Approved indication: atopic dermatitis
Staquis (Pfizer)
tubes containing 2.5 mg and 60 mg 2% ointment

When mild to moderate atopic dermatitis does not respond to moisturisers and emollients, low-dose corticosteroids are usually prescribed. Crisaborole 2% ointment is a new treatment for this condition and is approved for patients aged two years and over. It is a phosphodiesterase type 4 inhibitor and, although its mechanism of action is not clear, inhibiting the phosphodiesterase type 4 enzyme is known to suppress the secretion of pro-inflammatory cytokines such as tumour necrosis factor (TNF) alpha.

A thin layer of ointment should be applied to affected skin twice a day. After administration, 25% of the dose is absorbed. Crisaborole is then rapidly metabolised to inactive metabolites which are excreted by the kidneys. Drug interactions with cytochrome P450 enzymes are not expected. Concurrent use with other topical treatments for atopic dermatitis has not been evaluated.

Crisaborole has been investigated in two identical placebo-controlled studies of 1522 participants.1 Most of them were children. They were evaluated using the Investigator’s Static Global Assessment score (severity scale of 1–4). At baseline, 38.5% of patients had mild disease (score of 2) and 61.5% had moderate disease (score of 3). Crisaborole ointment or vehicle alone was applied twice a day for 28 days. The primary end point of the trials was the proportion of patients who had clear (score of 0) or almost clear (score of 1) skin and at least a 2-point improvement in their score from baseline. At the end of the study period, significantly more of the patients who applied active treatment compared to placebo had successfully responded (31–33% vs 18–25% of patients) (see Table).

Table - Efficacy of twice-daily crisaborole 2% ointment for mild–moderate atopic dermatitis

Proportion of patients who successfully responded after 28 days of treatment*

(1016 patients)

Placebo vehicle
(506 patients)

P value

Trial 1




Trial 2




* The primary efficacy end point was the proportion of patients who had clear (score of 0) or almost clear (score of 1) skin evaluated using the Investigator’s Static Global Assessment score (severity scale of 1–4), and at least a 2-point improvement in their score from baseline.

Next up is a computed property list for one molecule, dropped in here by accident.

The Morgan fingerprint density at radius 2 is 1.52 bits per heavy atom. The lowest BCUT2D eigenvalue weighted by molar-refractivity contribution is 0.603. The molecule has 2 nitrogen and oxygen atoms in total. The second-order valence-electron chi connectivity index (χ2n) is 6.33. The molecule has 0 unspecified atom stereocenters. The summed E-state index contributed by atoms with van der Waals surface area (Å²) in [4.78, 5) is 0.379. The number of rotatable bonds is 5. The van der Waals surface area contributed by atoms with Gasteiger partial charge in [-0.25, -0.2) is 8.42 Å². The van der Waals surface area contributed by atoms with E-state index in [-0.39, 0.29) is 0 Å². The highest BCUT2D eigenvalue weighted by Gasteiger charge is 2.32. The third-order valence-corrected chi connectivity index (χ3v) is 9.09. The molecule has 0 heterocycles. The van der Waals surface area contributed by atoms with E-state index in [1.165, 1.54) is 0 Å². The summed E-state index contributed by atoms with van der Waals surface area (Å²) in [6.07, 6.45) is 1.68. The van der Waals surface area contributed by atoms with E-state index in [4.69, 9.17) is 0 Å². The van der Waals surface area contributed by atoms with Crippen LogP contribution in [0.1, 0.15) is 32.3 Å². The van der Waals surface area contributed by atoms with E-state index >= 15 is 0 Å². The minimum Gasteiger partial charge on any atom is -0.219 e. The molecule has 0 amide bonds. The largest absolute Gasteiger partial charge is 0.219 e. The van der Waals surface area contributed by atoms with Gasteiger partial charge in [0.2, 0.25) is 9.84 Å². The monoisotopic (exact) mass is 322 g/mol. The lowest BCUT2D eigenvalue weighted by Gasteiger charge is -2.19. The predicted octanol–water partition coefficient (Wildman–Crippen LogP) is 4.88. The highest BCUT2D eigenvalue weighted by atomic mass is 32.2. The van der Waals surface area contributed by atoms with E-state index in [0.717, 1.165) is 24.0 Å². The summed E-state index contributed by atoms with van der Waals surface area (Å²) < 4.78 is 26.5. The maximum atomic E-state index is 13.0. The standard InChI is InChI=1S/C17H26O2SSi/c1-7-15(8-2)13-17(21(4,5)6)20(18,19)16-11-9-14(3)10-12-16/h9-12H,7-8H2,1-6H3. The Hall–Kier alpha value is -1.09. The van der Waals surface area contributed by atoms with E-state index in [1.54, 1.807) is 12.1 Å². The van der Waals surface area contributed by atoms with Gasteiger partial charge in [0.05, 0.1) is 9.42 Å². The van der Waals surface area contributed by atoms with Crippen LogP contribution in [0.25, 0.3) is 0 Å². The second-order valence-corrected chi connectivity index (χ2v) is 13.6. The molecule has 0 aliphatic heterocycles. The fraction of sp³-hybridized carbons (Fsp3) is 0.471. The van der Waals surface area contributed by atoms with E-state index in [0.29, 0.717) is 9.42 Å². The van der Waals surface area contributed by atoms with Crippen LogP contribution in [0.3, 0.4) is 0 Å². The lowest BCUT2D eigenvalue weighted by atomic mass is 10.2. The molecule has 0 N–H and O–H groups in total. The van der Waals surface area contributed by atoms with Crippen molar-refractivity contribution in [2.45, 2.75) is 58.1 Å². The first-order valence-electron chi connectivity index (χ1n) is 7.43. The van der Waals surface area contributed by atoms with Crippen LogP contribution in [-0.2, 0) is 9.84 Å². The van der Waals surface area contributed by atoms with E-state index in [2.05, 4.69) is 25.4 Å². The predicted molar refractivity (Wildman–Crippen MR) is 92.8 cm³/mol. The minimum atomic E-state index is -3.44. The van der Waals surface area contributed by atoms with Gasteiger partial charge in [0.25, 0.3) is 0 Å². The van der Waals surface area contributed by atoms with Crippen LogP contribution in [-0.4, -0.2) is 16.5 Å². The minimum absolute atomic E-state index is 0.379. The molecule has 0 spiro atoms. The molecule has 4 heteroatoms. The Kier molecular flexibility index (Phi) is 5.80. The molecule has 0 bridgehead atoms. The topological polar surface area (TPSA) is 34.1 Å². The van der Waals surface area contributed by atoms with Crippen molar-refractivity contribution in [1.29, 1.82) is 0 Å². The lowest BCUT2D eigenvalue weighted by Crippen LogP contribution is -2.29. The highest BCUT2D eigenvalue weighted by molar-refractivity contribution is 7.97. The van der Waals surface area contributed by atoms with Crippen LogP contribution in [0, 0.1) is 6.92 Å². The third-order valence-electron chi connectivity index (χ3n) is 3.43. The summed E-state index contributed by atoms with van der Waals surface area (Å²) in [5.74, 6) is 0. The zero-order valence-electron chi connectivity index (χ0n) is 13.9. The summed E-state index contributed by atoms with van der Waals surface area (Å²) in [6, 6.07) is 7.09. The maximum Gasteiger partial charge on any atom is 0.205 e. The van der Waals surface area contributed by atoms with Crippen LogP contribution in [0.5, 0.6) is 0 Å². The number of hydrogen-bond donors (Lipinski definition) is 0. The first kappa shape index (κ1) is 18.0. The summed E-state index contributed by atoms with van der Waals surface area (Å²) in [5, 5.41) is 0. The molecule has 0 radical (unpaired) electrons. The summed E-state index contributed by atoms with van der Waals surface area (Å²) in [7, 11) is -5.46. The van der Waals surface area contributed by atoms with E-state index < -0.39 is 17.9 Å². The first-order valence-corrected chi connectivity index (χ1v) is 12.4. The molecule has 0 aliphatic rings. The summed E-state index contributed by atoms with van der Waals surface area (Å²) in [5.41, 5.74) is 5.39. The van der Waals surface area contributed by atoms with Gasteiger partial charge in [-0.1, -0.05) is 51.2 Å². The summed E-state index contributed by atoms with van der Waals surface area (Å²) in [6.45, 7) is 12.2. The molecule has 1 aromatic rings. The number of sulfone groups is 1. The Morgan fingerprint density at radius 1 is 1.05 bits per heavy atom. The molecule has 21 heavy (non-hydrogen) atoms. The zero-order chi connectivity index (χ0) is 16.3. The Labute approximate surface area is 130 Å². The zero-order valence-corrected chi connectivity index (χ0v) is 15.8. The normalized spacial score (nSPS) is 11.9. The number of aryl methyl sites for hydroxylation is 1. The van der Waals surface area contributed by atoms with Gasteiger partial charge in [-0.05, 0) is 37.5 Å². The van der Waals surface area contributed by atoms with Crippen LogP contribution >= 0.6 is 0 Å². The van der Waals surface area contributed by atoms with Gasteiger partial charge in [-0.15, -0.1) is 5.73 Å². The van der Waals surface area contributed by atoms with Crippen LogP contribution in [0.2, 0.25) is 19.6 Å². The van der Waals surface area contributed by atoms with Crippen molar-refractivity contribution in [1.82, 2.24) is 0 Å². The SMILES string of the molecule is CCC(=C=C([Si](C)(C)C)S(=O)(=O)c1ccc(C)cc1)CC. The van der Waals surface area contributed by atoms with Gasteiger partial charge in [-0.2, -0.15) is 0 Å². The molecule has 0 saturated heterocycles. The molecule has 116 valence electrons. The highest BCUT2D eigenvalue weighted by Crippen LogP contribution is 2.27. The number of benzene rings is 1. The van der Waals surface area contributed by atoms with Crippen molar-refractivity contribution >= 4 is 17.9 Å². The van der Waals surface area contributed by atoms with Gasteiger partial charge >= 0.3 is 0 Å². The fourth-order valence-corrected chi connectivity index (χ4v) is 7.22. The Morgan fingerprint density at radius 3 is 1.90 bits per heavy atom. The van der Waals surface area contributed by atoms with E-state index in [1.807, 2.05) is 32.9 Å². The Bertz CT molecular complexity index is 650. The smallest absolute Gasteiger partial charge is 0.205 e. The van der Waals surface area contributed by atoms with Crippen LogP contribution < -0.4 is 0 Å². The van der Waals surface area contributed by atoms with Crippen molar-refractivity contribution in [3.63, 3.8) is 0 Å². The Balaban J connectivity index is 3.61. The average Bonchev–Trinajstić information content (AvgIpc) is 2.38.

Source: reference 1

Crisaborole ointment was well tolerated in the trials. The most common treatment-related adverse effect was burning or stinging at the application site. This affected 4.4% of those in the crisaborole group and 1.2% in the control group.1 Contact urticaria has been reported with this ointment (<1% of patients). A 48-week, single-arm extension trial of 517 participants assessed the long-term safety of 28-day treatment courses. The most common treatment-related adverse events included worsening or flare of atopic dermatitis (3.1%), and pain (2.3%) and infection (1.2%) at the application site.2

Topical crisaborole seemed to be effective as a short-term treatment for mild to moderate atopic dermatitis. However, there have been no comparative trials with topical corticosteroids so far. Longer-term efficacy is yet to be established.

🅃 🅃 manufacturer provided additional useful information

The Transparency Score is explained in New drugs: transparency, Vol 37 No 1, Aust Prescr 2014;37:27.

At the time the comment was prepared, information about this drug was available the websites of the Food and Drug Administration in the USA and the Therapeutic Goods Administration.


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